PreVeil, the leader in making encryption usable for everyday business applications, announced that Ravi Ravikanth has joined the company as its first Vice President of Engineering. Ravi brings with him over 23 years of experience in managing complex engineering systems and teams.
Ravi comes to PreVeil from Commscope (NASDAQ: COMM), where he was Vice President of Engineering for seven years, leading the entire product development lifecycle for the company’s 3G and 4G small cell products. Prior to Commscope, Ravi was at Airvana for seven years, where he held positions of increasing responsibility before being appointed Vice President of Software Engineering.
Randy Battat, CEO of PreVeil, said ” Ravi is a super-talented engineering leader. He’s a PhD who’s done research. He has built complex software products, and he has led large teams to build highly scalable and reliable communications systems. Ravi will be a key part of taking PreVeil to its next level of success.”
“Information security and privacy are among the top challenges facing the enterprise,” said Ravikanth. “I look forward to working with PreVeil’s talented engineers to grow our product line and solve some of the most important problems in technology today.”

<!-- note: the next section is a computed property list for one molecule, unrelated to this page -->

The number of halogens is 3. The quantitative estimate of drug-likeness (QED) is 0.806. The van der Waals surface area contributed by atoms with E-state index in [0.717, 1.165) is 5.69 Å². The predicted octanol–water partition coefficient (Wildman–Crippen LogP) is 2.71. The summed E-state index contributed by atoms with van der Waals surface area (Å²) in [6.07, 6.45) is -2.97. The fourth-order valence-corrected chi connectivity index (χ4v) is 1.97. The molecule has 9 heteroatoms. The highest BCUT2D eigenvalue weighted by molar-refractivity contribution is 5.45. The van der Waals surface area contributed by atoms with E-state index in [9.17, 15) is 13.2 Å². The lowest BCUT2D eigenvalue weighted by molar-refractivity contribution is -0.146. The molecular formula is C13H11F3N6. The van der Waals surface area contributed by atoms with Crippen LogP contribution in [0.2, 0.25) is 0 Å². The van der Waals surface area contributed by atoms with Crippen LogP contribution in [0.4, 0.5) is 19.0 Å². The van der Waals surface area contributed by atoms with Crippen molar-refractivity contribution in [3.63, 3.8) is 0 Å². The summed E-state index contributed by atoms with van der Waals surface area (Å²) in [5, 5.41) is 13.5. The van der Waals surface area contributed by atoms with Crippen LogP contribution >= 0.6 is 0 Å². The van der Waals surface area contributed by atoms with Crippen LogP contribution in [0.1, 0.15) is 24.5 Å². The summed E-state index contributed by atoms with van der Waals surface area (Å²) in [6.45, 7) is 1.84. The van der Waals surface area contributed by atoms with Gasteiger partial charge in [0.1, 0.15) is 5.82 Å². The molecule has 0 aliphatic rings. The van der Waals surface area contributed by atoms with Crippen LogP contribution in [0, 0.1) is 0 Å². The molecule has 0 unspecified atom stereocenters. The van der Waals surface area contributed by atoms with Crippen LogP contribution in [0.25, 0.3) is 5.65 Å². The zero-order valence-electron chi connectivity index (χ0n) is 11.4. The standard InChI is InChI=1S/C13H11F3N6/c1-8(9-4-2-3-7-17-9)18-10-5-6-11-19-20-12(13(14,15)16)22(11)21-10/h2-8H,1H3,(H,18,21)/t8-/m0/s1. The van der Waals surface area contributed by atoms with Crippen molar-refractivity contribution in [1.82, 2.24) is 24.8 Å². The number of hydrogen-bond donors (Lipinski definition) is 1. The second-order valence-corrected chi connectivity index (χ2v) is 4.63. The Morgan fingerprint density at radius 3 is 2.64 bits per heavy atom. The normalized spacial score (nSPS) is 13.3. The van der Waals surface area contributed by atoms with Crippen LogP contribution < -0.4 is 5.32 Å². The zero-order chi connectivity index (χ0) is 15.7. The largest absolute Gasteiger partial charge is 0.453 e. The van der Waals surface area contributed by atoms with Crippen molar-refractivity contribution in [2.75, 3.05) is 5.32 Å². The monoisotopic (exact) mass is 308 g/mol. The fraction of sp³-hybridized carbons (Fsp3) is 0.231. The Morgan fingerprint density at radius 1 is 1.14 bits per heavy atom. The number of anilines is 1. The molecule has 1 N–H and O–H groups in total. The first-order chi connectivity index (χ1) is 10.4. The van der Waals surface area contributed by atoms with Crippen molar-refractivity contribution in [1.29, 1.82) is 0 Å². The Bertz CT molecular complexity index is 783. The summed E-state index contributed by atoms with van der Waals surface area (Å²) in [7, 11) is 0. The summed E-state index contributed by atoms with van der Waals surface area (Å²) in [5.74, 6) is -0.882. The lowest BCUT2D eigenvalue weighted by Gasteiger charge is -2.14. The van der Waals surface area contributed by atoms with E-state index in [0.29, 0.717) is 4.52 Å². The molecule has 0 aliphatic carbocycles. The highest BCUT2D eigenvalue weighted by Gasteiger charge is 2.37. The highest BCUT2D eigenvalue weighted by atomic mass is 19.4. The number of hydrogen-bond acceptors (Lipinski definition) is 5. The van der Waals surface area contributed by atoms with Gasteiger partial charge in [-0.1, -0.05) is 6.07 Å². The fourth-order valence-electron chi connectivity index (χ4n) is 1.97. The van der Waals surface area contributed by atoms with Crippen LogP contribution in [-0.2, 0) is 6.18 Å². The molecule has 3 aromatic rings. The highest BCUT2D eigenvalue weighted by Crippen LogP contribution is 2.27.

Ravi holds both a Masters degree and a PhD. in Electrical Engineering from the University of Illinois, Urbana-Champagne.
To learn more about PreVeil’s executive team, visit the company’s website.

About PreVeil

PreVeil makes encryption usable for everyday business. PreVeil’s encrypted email and file sharing services enable the creation of “Trusted Communities” for an organization’s most security sensitive partners, suppliers, and customers.
PreVeil replaces insecure passwords with transparent cryptographic authentication, insulating users from phishing, spoofing and business email compromise attacks. Our patented Approval Group features minimize the threat of a single compromised admin putting an entire organization at risk. All messages and documents are encrypted end-toend, which means that nobody other than intended recipients — not even PreVeil — can read the data.